Retired Marine protests for hours with duct tape over his mouth. It was so hot, his shoes melted.
By CATHY FREE | The Washington Post | Published: June 18, 2020
This month, retired Marine Todd Winn pulled his old military uniform from the back of the closet, removed it from a protective garment bag and stared at his dress blues in silence for several minutes.
He wondered whether the uniform would still fit 15 years after he last wore it, but, more importantly, Winn said, he wondered whether he was worthy of wearing it.
"To be honest, I wondered if I had lived up to the ideals I had sworn to live by as a Marine," he said. "I had taken a vow to protect and defend the U.S. Constitution. And after what happened to George Floyd, I wondered if I'd done enough to advocate for change."
Several days later, Winn, 36, went to a barbershop to get a haircut, then returned to his home near Salt Lake City to suit up. Although his jacket and pants were a little tight, "I decided they would do," he said.
He put a quick polish on his shoes, pinned on his medals (including two Purple Hearts) and fetched his Marines dress cap, a pair of white gloves and a protest sign he had made the night before. Then he asked his girlfriend, Katie Steck, to drive him to the entrance of the Utah State Capitol.
It was Friday, June 5 – the hottest day of the year so far in Salt Lake City, with the afternoon temperature hitting 100 degrees.
Although the heat was stifling, Winn put on his gloves, made sure that his snug jacket was buttoned properly, then affixed a piece of black tape to his mouth that read, "I can't breathe." The words were among the last uttered by George Floyd on May 25 while a Minneapolis police officer knelt on his neck, killing him.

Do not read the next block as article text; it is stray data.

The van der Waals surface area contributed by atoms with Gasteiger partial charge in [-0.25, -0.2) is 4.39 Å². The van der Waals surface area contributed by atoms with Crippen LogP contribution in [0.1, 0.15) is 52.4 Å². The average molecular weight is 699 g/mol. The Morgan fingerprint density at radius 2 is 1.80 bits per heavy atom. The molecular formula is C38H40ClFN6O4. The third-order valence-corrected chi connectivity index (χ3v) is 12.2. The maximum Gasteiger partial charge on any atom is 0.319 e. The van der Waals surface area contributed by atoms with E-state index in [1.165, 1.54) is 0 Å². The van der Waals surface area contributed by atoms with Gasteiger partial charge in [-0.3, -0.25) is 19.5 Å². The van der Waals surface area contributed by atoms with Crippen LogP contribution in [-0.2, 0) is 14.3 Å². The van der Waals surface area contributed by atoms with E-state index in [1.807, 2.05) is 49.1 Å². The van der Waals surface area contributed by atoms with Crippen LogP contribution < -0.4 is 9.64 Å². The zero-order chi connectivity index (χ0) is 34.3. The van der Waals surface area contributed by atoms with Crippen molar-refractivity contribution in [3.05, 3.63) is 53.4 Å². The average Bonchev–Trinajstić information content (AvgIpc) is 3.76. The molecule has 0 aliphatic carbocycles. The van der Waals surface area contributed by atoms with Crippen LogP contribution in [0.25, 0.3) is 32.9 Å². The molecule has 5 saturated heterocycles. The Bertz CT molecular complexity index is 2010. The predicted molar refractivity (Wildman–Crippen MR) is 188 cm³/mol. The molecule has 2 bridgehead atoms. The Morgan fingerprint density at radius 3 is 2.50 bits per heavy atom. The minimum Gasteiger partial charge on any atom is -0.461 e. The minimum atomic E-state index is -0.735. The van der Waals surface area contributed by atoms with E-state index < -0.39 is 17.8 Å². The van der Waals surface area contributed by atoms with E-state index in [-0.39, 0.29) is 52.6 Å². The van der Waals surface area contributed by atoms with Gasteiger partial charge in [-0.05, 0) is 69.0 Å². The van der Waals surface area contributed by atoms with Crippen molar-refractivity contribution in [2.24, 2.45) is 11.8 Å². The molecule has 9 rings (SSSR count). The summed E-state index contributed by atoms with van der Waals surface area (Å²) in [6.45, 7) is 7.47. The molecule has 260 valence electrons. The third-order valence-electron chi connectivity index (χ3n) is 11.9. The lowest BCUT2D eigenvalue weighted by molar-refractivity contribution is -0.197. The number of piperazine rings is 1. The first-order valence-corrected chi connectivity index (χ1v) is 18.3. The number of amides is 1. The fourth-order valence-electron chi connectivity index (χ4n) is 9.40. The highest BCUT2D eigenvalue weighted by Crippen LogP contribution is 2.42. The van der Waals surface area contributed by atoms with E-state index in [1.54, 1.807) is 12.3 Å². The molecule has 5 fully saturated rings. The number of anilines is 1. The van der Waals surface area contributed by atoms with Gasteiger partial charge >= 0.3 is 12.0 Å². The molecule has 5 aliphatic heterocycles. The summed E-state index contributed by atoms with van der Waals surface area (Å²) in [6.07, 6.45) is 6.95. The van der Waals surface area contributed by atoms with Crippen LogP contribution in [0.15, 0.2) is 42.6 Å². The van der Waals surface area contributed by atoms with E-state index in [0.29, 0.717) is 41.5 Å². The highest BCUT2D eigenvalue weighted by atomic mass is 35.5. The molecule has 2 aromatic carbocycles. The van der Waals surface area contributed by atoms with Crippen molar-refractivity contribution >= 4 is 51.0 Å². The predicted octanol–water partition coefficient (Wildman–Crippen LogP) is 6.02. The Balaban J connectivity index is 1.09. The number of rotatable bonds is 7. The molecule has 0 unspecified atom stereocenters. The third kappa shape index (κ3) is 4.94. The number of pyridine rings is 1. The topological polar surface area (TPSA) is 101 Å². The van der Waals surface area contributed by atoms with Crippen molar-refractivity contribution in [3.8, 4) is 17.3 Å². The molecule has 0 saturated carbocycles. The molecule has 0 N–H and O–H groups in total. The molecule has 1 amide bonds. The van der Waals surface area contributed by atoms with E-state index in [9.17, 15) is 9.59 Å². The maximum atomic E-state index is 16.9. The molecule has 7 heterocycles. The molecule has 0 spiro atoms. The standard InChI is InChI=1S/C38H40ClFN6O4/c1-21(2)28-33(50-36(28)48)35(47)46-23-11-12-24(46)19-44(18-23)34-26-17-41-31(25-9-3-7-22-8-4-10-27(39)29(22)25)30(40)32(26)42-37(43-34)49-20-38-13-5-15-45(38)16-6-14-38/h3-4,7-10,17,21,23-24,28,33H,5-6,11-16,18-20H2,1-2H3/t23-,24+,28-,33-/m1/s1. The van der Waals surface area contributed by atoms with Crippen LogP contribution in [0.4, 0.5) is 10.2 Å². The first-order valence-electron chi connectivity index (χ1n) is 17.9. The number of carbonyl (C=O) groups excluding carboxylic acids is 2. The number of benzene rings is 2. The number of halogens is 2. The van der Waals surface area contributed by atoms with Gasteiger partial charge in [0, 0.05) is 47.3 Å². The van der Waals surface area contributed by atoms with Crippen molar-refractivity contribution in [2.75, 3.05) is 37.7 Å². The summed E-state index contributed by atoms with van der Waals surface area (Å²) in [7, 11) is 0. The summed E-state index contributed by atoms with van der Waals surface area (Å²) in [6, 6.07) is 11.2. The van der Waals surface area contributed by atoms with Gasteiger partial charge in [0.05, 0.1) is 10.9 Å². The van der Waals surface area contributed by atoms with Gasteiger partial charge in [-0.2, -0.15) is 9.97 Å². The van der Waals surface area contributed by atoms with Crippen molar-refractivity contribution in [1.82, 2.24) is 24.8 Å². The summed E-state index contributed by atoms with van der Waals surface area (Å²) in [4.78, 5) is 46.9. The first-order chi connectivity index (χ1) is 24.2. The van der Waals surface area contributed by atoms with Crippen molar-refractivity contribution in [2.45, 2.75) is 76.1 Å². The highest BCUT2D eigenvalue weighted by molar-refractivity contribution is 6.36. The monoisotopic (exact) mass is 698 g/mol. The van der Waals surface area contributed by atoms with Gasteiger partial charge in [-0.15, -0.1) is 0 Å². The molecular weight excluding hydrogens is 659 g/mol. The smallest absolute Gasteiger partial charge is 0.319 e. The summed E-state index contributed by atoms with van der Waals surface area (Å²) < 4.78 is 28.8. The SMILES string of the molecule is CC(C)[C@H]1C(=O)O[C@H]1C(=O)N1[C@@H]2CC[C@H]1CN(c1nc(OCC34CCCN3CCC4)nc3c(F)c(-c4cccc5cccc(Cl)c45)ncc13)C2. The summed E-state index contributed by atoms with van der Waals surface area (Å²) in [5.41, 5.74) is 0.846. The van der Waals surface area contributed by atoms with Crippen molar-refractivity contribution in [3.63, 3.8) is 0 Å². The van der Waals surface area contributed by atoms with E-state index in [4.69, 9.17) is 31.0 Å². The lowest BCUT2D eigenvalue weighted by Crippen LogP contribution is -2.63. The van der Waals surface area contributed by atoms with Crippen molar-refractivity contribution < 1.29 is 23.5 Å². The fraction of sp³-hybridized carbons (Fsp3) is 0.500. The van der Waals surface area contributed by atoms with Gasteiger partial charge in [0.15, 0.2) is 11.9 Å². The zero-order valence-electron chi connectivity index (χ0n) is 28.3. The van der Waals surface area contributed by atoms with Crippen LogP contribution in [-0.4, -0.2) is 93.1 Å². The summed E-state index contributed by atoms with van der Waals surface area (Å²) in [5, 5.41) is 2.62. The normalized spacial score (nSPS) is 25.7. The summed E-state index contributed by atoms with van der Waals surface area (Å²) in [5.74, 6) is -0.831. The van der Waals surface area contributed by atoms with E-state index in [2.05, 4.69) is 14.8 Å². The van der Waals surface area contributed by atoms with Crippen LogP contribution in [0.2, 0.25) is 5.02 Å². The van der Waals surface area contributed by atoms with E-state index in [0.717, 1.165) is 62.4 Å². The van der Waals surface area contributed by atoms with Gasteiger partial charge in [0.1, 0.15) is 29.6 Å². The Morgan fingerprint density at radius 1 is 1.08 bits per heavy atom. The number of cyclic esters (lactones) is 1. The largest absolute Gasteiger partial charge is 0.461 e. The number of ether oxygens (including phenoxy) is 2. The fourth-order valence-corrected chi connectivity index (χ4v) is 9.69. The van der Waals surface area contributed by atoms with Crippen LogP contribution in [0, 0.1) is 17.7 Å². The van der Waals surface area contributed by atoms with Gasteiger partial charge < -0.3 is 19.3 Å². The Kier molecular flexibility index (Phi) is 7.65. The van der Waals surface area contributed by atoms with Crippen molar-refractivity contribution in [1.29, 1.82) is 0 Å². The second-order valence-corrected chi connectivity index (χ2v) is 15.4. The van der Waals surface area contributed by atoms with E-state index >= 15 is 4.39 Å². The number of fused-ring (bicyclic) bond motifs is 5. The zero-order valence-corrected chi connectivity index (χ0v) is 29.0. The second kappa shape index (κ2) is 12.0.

For the next three hours, Winn stood at attention, holding a sign at his side that featured Floyd's name and the names of several other African Americans killed in police shootings.
"Justice for George Floyd, Breonna Taylor, Tamir Rice and countless others," it read.
Most people who saw him honked or waved as they drove past, he said, and some stopped to ask Steck questions.
"I couldn't answer," Winn said. "My silence was meant to be a moment of silence for everyone who has been victimized, including George Floyd."
When local photographer Robin Pendergrast spotted Winn and snapped photos of his one-man protest at the Capitol - including pictures of his shoes crumbling in the heat - it didn't take long for the images to show up on social media and get shared thousands of times.
Comments soon began pouring in from people across the country, Winn said, mostly in support of his actions:
"Being disappointed in your country enough to take direct, independent action to improve the quality of life for your fellow citizens is the definition of patriotism," one person wrote.
"Bravo! Well said and good for you to stand up for what you believe for," another wrote. "Human rights isn't political. My hat is off to you sir."
Winn said he has also received more than a few messages from those who view him as a "disgrace" to his uniform, but he isn't upset by the criticism.
"I want to make it abundantly clear that I understand and respect the feelings of people who are unhappy that I wore my uniform for the purpose of my silent protest," he said. "I love this country and the people of this country. That's why I put on my uniform for the first time after enlisting and that's why I did it again on that Friday."